What I liked: Two different narrators for the boys – narrators Josh Hurley & Vikas Adam! One of which is actually of Indian descent! It makes for a great listening experience as there’s a lot of talk about Indian food and culture.
Miscalculations of Lightning Girl
Lucy Klein acquires savant math skills after getting struck by lightning in early childhood. She’s also developed other problems as a result of this event in her life. Although Lucy is smart enough to complete the high school math curriculum before age thirteen, her social skills are desperately lacking. So, her grandmother insists she spends a year in middle school. This novel by Stacy McAnulty is one of my favorites of the year!
What I liked: Narrator Ana Isabel captures Lucy voice perfectly. Her worries, excitement about math and deep uncertainties about socializing are so perfectly translated. In addition, she makes the other characters come alive in an equally vivid manner.
When Dimple Met Rishi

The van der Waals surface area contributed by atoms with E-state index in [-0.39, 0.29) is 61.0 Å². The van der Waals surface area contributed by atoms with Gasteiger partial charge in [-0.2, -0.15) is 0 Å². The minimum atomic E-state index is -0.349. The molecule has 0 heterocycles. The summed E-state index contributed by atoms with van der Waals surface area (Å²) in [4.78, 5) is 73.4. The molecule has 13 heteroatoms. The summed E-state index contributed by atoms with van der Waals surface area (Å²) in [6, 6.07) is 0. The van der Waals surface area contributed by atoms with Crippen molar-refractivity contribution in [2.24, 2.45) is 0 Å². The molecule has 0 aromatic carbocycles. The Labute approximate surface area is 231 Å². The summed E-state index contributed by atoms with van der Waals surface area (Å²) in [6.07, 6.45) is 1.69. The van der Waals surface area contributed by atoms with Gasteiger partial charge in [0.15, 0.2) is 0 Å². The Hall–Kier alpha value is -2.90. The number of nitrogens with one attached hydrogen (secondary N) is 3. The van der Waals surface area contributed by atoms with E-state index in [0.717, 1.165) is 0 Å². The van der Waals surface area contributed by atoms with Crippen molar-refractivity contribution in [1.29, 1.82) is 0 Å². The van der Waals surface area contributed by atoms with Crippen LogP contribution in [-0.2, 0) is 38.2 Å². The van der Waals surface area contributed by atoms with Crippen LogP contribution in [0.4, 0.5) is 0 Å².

Dimple and Rishi are set up by their Indian parents, except, Dimple has no idea that she’s been set up. So things get off to a rocky start when Rishi shows up at her coding convention to “get to know her”. In contrast to Dimple, Rishi wants to be arranged, believes in the power of tradition, stability, and being a part of something much bigger than himself.
What I liked: Two different narrators (always a pleasant surprise!) who match the tone of the protagonists perfectly! Feisty Dimple and sweet, responsible Rishi. This YA novel is a very easy and engaging listen! Narrated by Sneha Mathan and Vikas Adam.
The Hate U Give
Soon to be a major motion picture starring actress, Amandla Stenberg, THUG follows Starr who she witnesses the shooting of her best friend, unarmed, by a white cop. The Hate U Give is more than just the activism, there’s a strong message of family and community that will tug at your heartstrings.
What I liked: Impeccable narration by Bahni Turpin makes this YA novel COME ALIVE. Turpin is also the narrator of Children of Blood and Bone, Halsey Street and a host of other acclaimed novels. Especially with the multitude slangs and lilts involved in African-American lingo, I enjoyed this narration. Also, being a lengthy book, it may not be easy for everyone to get through this as quickly if they actually read it, than if they listened.
[bctt tweet=”With some of the best narrators in the game, from Julia Whelan to Bahni Turpin, these ten audiobooks will hold you captive from start to finish!” username=”afomaumesi”]